For a few minutes the clouds
keep up with the speeding eastbound LIRR
train. The train rumbles rhythmically, humming out a whole note
every other bar
. The sky is a still life
painting out my window, but the ink held in my hand - black and red - reflect a different mood, this time not dark...but one of diabolique
love. I'm quite enchanted
, and intrigued at how two children
that radiate white light
invoke the dark goddess
in each other. Perhaps it's as simple as recognizing that pure heart. Deeee-ahhhh-bleee-tahhhh,
she rolls off her tongue. It still echoes in my head.
There's nothing that gets my creative juices flowing faster than a train ride.
I'm a narcoleptic in a car (fear not, I don't drive - no license), whether I'm in it for five minutes or five hours. Pens out, book open, techno
music on or off, and my mind draws a blank. I wake up some time later with evidence of dreams. Perhaps if I put it under a decoder screen of some type it'll give me a transcript? Okay, wishful thinking. At any rate, I can't even focus on a book in a car.
Buses are too bumpy, and oftentimes I'd rather people watch outside, anyway. Long road trips by bus aren't as sleep inducing as they are in cars, but the stuff I've produced on bus rides isn't nearly as brilliant as the end result of a fruitful train ride.
Trains move cities. The average city dweller probably spends a quarter of their waking time in the subway. At any given moment, any hour of day or night you have captive character studies (even better when they're sleeping, you can stare without getting your ass kicked). In a day of riding, you've seen a good representation of society, a tell-tale crossection. So many faces, the energy flows and ebbs. But be careful what you absorb. Shields up! Red alert!
I always itch for a seat, only so I can get-a-workin'. Sketchbook out, eyes down, the crowd disappears. My sharpie just moves on the paper, my mind translating shapes and sounds, no clear end picture in sight. White space to fill, ink to spend, a story must be told. I'm trying to put together a puzzle, and people watch on curiously. Sometimes I feel like I'm drawing solely for their sake though, trying to get these hundreds of clueless, mindless, drones to see the world as I see it: the beautiful truths, fulfilled passions without hurt, the love. Love between people, and an overwhelming love for life.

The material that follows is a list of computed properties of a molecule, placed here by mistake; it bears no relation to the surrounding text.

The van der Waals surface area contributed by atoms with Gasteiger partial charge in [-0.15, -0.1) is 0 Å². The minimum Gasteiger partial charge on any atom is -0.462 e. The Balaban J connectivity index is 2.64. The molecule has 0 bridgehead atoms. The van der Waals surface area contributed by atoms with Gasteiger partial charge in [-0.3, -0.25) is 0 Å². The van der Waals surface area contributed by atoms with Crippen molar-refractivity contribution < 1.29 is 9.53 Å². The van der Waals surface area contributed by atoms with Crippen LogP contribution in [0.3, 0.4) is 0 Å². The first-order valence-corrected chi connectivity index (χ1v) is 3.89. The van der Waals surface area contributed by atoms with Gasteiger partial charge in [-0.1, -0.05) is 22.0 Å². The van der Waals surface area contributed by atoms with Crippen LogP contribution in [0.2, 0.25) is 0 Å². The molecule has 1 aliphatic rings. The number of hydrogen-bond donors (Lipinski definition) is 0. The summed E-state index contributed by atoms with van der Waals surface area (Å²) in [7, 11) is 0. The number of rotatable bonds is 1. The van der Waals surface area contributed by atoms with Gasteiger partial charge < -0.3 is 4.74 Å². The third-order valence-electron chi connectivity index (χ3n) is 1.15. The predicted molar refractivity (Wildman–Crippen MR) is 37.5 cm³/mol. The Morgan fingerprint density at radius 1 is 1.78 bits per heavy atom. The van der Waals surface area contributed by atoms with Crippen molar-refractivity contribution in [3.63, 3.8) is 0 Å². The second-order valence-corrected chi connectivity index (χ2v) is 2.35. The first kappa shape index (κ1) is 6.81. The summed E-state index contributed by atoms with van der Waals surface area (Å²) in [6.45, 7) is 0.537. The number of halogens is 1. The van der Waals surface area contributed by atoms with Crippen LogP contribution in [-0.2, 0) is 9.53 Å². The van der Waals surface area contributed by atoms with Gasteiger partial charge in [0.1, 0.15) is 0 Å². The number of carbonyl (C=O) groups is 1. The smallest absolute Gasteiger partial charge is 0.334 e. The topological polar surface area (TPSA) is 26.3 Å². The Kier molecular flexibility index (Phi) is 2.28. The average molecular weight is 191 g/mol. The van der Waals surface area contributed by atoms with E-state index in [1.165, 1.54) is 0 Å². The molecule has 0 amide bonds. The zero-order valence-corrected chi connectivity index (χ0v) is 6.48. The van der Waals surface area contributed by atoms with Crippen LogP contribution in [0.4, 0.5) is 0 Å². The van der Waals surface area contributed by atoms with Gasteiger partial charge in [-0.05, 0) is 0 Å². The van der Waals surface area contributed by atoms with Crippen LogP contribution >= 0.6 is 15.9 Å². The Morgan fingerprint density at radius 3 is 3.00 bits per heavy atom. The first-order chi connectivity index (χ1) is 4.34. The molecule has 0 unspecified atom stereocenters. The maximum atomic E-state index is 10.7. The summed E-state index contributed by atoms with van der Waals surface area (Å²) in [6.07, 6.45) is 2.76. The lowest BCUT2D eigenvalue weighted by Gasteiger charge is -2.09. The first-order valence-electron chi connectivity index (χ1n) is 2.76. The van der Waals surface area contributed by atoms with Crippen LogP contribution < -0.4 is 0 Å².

If I could set up a giant canvas in the middle of a subway car, I would. Perhaps someday, when my brushes have learned to talk, I will. I can't quite show the people what I see through my eyes yet...I still draw in baby talk. But they're watching, and they're curious. Miserably packed into the crowded subway car, they're watching. There's my ray of light, shining again.
Fierce Grrl and I love sharing our train tales. Actually, we constantly reiterate how wonderful it is to have a huge smile plastered on your face, uber-glowing, just sitting there on your commute, while everyone else has eyes that are glazed over. It's basically the equivalent of wearing a bright red jacket in a group of people wearing all black. You stand out quite a bit. People stare. You might as well be a loony talking to yourself. All because you're smiling. I love being high on life!
A Saggitarius in motion is never an unhappy one. I guess the train is my horse. The clicking on the tracks is the sound of my gallop. I can almost hear the swish of trees as I speed through the concrete jungle. Out the back of my Bronx apartment there's a view of a Metro-North train yard and multiple tracks. When trains pass I'm entranced, at ease. They're a reminder that there are places to go, that a world exists beyond the confine of my walls. That the world breathes, even when I try not to. Perhaps the next time I'm caught in a stagnant rut, I'll do a visualization exercise and picture a train headed my way...nudging me from behind at full speed. Gotta move those short little legs to keep up or I'll end up squashed. Such is life in the city, I've learned. Make use of what it has to offer or it'll eat you. I'm not afraid of being dragged into the seweres and eaten alive by the city's karmic rat warriors. It is wearing on me a bit, though. Perhaps it's time for an extended vacation.
Between Island Park and Long Beach my train crosses a bridge. The water's a deep blue-gray and from inside the heated train car, I almost believe it's warm enough outside to go for a swim. I close my eyes for a brief second, imagining how wonderful it would be to be in the middle of a large body of water, just floating for some time. The train slows pace with my heartbeat, and I know the platform is just a bit further ahead. I'm conscious of the air blowing out the vents, and I exhale. Serenity washes over me.
It's time to close the book.
Until we ride again, my friend!